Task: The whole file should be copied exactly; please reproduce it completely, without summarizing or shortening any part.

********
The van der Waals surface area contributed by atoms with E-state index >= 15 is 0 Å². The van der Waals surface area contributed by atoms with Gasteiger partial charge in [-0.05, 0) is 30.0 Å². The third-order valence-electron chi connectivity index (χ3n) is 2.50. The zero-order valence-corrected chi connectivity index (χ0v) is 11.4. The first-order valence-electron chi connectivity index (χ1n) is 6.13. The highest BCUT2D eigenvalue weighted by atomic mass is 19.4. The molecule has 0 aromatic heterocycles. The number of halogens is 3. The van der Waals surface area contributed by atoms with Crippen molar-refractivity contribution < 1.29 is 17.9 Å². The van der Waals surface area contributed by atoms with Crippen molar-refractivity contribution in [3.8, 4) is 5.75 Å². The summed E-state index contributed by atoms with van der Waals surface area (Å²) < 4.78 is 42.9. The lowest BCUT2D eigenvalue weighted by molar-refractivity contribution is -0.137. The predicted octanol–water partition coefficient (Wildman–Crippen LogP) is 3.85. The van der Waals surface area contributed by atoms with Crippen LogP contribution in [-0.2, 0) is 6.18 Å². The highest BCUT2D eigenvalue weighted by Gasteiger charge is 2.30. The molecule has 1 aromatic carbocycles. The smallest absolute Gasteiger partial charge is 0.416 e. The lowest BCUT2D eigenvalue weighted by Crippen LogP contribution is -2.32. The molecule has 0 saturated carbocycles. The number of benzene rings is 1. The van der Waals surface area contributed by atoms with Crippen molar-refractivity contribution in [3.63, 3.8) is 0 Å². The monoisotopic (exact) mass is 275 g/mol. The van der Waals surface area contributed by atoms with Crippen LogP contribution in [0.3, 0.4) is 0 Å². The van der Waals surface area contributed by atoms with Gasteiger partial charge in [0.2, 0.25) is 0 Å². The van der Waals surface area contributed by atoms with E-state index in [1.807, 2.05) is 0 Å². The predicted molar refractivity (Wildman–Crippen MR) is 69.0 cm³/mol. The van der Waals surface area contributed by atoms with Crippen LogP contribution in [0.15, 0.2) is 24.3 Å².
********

The van der Waals surface area contributed by atoms with E-state index >= 15 is 0 Å². The van der Waals surface area contributed by atoms with Gasteiger partial charge in [-0.05, 0) is 30.0 Å². The third-order valence-electron chi connectivity index (χ3n) is 2.50. The zero-order valence-corrected chi connectivity index (χ0v) is 11.4. The first-order valence-electron chi connectivity index (χ1n) is 6.13. The highest BCUT2D eigenvalue weighted by atomic mass is 19.4. The molecule has 0 aromatic heterocycles. The number of halogens is 3. The van der Waals surface area contributed by atoms with Crippen molar-refractivity contribution < 1.29 is 17.9 Å². The van der Waals surface area contributed by atoms with Crippen molar-refractivity contribution in [3.8, 4) is 5.75 Å². The summed E-state index contributed by atoms with van der Waals surface area (Å²) < 4.78 is 42.9. The lowest BCUT2D eigenvalue weighted by molar-refractivity contribution is -0.137. The predicted octanol–water partition coefficient (Wildman–Crippen LogP) is 3.85. The van der Waals surface area contributed by atoms with Crippen LogP contribution in [-0.2, 0) is 6.18 Å². The highest BCUT2D eigenvalue weighted by Gasteiger charge is 2.30. The molecule has 1 aromatic carbocycles. The smallest absolute Gasteiger partial charge is 0.416 e. The lowest BCUT2D eigenvalue weighted by Crippen LogP contribution is -2.32. The molecule has 0 saturated carbocycles. The number of benzene rings is 1. The van der Waals surface area contributed by atoms with Crippen molar-refractivity contribution in [3.63, 3.8) is 0 Å². The monoisotopic (exact) mass is 275 g/mol. The van der Waals surface area contributed by atoms with Crippen LogP contribution in [0.3, 0.4) is 0 Å². The van der Waals surface area contributed by atoms with Gasteiger partial charge in [0.2, 0.25) is 0 Å². The van der Waals surface area contributed by atoms with E-state index in [1.807, 2.05) is 0 Å². The predicted molar refractivity (Wildman–Crippen MR) is 69.0 cm³/mol. The van der Waals surface area contributed by atoms with Crippen LogP contribution in [0.15, 0.2) is 24.3 Å².